Well, EPA did not help itself at all. It’s a separate topic, but EPA really put a lot of fear into agriculture over the “Waters of the U.S.” issue. [This Obama administration rule defined which waterways are covered by the Clean Water Act; farmers considered it too expansive, and the Trump administration has moved to reverse it.] That really was a big driver behind a lot of anti-EPA sentiment out there, so the idea that you would have something involving greenhouse gas emissions which the EPA would oversee [created] a lot of fear of regulations coming back on farmers.
Unfortunately, you’re really going to have the proof in the pudding, so to speak, for farmers and agriculture to really change on this topic. In the meantime, you run more risk of droughts, more risk of floods, more risks of insects and pests affecting crops.
And just to be clear where you’ve ended up: You write that climate change is real and that it could have profound and negative effects on farming.
You know, the science has not changed. The EPA put out a really detailed report in 1989, as the Reagan administration switched to the first Bush administration — so under Republican administrations, it put out this big report on impacts of climate change over the next 30-50 years. Well, we’re almost at that 30-year mark, and you can see a lot of the impacts that EPA said were going to happen. We’ve seen algae blooms, California has water problems because of issues with snow packs.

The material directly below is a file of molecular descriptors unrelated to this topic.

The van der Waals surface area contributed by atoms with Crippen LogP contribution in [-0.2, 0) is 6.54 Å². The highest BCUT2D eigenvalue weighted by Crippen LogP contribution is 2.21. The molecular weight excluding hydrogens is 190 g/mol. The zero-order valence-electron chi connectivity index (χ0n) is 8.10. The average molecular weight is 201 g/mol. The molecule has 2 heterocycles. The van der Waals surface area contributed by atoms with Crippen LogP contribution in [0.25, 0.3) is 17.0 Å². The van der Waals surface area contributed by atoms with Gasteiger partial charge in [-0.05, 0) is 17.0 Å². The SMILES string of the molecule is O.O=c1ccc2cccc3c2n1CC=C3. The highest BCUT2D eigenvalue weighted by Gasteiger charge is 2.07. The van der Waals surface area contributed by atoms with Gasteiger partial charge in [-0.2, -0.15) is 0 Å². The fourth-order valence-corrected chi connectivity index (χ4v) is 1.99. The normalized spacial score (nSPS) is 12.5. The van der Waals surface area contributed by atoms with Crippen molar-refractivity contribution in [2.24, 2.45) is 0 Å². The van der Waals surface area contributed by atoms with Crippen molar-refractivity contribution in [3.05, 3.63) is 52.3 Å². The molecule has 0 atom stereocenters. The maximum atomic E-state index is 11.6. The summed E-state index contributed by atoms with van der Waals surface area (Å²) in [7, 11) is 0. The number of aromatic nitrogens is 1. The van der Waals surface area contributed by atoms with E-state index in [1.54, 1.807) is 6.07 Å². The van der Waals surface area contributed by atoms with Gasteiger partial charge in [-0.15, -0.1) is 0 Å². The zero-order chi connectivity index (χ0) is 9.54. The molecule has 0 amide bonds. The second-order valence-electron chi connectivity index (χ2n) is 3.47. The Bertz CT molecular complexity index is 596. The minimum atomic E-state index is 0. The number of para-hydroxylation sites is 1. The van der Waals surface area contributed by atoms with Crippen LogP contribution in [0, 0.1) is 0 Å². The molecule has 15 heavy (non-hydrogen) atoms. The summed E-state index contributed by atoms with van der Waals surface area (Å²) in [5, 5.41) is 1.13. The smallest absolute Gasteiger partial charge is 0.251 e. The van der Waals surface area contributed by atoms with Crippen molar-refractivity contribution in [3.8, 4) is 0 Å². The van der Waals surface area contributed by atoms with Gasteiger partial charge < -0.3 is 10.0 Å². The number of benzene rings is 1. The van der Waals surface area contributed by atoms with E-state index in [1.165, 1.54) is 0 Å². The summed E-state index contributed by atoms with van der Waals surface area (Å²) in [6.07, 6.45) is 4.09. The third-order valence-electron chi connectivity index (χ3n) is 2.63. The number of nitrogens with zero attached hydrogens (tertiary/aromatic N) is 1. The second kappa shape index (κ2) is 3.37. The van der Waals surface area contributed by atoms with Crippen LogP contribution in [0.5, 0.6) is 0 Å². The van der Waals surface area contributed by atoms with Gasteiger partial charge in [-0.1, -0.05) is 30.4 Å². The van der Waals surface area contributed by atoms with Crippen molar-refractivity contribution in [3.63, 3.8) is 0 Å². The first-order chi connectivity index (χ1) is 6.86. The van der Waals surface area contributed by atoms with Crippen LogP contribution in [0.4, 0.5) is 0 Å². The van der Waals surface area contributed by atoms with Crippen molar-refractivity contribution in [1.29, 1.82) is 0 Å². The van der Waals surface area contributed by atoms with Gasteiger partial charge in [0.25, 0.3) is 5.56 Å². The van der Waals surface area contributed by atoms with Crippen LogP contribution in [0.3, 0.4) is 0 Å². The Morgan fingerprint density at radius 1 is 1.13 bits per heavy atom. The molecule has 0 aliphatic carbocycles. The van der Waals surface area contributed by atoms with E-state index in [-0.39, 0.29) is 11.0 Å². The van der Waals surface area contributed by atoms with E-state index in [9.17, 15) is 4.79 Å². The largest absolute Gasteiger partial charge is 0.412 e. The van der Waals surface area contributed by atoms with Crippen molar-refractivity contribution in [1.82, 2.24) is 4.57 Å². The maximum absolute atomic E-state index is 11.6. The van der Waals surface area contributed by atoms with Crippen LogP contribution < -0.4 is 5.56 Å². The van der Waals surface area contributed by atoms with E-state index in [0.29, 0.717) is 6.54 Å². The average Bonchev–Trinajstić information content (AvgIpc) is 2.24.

Researchers at the University of Nebraska have said that North Platte, Neb., could have the same climate as Lubbock, Texas, 60 or 70 years from now. That’s hard to fathom. You don’t grow much of anything in Lubbock unless it’s irrigated. So that is the risk, especially in the Great Plains. The impact that it will have on farmers that don’t have really good irrigation will be pretty devastating. And this is what we don’t talk about much.
What kind of reaction do you get when you say this to farmers or farm lobbyists?
They’ve become pretty quiet on the situation, other than maybe the National Farmers Union [a smaller farmer group that’s more critical of big agribusiness companies]. We’re not really having much discussion about climate in agriculture at the moment.
Do you see attitudes in farm country changing at all?
Slowly and surely, I think. Part of the challenge that farmers have right now is the fact that even if the administration tells us that we’re not going to do anything differently, there’s a push down the supply chain to lower emissions. It starts at Wal-Mart. If Wal-Mart is telling food suppliers that I want lower emissions, and lower fertilizer use on corn acreage, it’s getting back to the farmer. You’ve got companies like Cargill and Unilever that have made these commitments to lower emissions and lower water use. So farmers are going to be asked to make these changes, but nobody is going to be paying them more for it. And this is what’s lost when you don’t have a policy.
Have you become a black sheep in the farm community?
A little bit. I’m trying to be the friend that says, don’t drink and drive. This is something that you need to pay attention to. That’s all I can do. If it gets me in trouble down the line, so be it.